I don't want to get too bogged down in the merits of any particular assumption in the model, though obviously as we look back and see where the model missed reality, tweaks can and are made. I do however want to illustrate how individual forecast numbers are made up and why that leads to the situation, for example, where Alexis Sanchez has so-so forecast numbers despite leading all midfielders in points to date (by a distance).
Regressing conversion rates
The first and most obvious point to note is that Sanchez has a particularly high goals per shot on target ratio (50%) which based on history is unlikely to be sustained. The model uses a regressed conversion rate based on a combination of a player's history (where applicable) combined with the average conversion rate for a player with his particular "shot profile" which consists of his position, volume and type of shots. Players like Fabregas (25%), Di Maria (30%) and Hazard (33%) have rates we would expect from their position.
Next up, we have to remember that player forecasts should always be considered in the context of their respective teams. So, while Hazard's 19% share of his team's shots inside the box is a great number, it isn't superior enough to Di Maria's (16%) to cover for the fact that in Gameweek 13 Man Utd are forecast to have a far greater number of SiB (9.4) than Chelsea (6.5). In short, you need to consider the size of the whole pie, not just the size of a given player's slice.
Let's look at the numbers for Gameweek 13 in a bit more detail:
Okay, you say, I don't need a lesson, I need some names to look at. First up, let's plot ownership with total forecast points for the next eight gameweeks and see who the masses might be sleeping on:
This chart is a little cluttered to derive masses of information from, but I believe it does a good enough job at illustrating that, on the whole, ownership numbers are based in reality. There's no one who is owned by thousands of managers who doesn't deserve at least a large part or their attention, and we don't see anyone with potentially explosive numbers who is currently being completely ignored. As is always the case then, it's on the fringes where we find value. I don't want to get into deep dives on scores of players right now, but a couple of interesting names to highlight are:
A lot of people own him but it probably should be more. He is, quite simply, the best player in the league by a distance right now and his fantasy potential is superior to everyone by some distance. Indeed, without getting into specifics, we can probably expect some regression from the majority of those players forecast around the 4.5 point per game mark, yet Aguero pushes closer to 5.0 without any signs of slowing down. Best case scenario from a fantasy perspective is that City get knocked out of Europe and we finally get that dominant Aguero season we've waited for, where he can be slotted into a side and captained freely without fear of rotation from the likes of Dzeko or Jovetic.
With this chart and the aforementioned note about Fabregas' lack of goal threat, I am a bit spooked about his long term prospects, especially in light of the fact that the former Arsenal man hasn't missed a game yet this season and now has a slight hamstring issue, which could lead to some rotation in the coming weeks. Of course he remains very ownable and the assist potential is sky high but with his ownership rate creeping over 50%, contrarians like your humble blogger will be getting itchy trigger fingers.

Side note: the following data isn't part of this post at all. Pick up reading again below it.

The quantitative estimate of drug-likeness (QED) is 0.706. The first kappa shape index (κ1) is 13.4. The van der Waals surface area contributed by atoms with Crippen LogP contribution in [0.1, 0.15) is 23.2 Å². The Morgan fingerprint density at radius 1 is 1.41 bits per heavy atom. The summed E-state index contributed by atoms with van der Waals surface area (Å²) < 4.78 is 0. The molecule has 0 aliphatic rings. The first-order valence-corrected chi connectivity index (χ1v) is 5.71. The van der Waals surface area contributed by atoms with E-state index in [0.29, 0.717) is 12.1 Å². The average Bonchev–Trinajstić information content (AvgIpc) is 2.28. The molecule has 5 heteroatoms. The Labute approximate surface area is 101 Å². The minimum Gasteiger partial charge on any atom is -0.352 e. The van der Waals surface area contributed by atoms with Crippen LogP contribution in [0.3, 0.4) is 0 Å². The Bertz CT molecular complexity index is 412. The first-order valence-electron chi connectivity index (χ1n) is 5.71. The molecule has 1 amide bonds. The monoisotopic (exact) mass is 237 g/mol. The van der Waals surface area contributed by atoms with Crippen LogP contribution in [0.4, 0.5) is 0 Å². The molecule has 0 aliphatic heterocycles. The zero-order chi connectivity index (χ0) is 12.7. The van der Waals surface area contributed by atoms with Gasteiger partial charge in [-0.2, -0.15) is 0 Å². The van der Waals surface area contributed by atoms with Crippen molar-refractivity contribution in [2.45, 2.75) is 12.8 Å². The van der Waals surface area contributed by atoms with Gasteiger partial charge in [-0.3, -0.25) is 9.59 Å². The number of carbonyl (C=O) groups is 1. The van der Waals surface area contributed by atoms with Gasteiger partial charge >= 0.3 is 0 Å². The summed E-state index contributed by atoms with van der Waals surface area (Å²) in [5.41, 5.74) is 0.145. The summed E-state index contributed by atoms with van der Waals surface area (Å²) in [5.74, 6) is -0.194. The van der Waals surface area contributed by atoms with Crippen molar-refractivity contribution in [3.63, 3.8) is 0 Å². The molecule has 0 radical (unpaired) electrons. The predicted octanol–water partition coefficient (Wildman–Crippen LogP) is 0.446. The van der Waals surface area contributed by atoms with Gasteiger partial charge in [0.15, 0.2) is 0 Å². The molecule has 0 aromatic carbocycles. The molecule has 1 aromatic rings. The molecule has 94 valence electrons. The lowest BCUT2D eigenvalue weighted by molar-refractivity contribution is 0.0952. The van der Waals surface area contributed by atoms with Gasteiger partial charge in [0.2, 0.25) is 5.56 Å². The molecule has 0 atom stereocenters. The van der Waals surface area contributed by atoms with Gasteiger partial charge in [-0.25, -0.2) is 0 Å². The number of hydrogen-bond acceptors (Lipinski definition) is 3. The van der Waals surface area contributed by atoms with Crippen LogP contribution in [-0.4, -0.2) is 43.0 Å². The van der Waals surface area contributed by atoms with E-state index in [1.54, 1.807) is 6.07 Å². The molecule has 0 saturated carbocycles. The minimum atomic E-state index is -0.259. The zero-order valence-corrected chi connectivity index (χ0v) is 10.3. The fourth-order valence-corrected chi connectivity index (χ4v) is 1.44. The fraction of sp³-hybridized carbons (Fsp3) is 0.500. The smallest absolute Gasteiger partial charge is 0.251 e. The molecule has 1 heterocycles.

It's not a flashy move, but as we noted, the value is in the fringes and so ditching Clyne who is (a) widely owned and (b) 0.7m more expensive than Alderweireld who finds himself buried in the 1% ownership group despite offering just a touch less forecast value than his teammates, makes a lot of sense.
Despite Southampton's incredible success, Tadic doesn't seem to have quite earned the same attention as some of his teammates - particularly Pelle - which leaves him as one of the best handful of midfielders in terms of forecasted points yet with an ownership number more in line with his defensively minded teammates than the league's elite midfielders. At 7.9m he isn't cheap enough to be considered an absolute lock in anyone's team but then the players he's comparable to here are generally coming in at least a million more than the young Serb.
Baines' ownership number is still something of a surprise as while 25% is high, it isn't particularly high for the oft-fancied Baines yet this is the first time I recall that he might actually deserve such a high number. Everton's shaky defensive form will probably keep me away but you cannot underestimate just how much better he is than every other defender when it comes to attacking threat (and remember that the model doesn't really give extra attention to penalty takers).
For the rest of the international break I hope to do a stock check on each position and have a look at forecasting the next third of the season. I imagine many of you will be entertaining the idea of using the wildcard this week (as I have), as it's a logical idea to try and split the season into three roughly equal slices.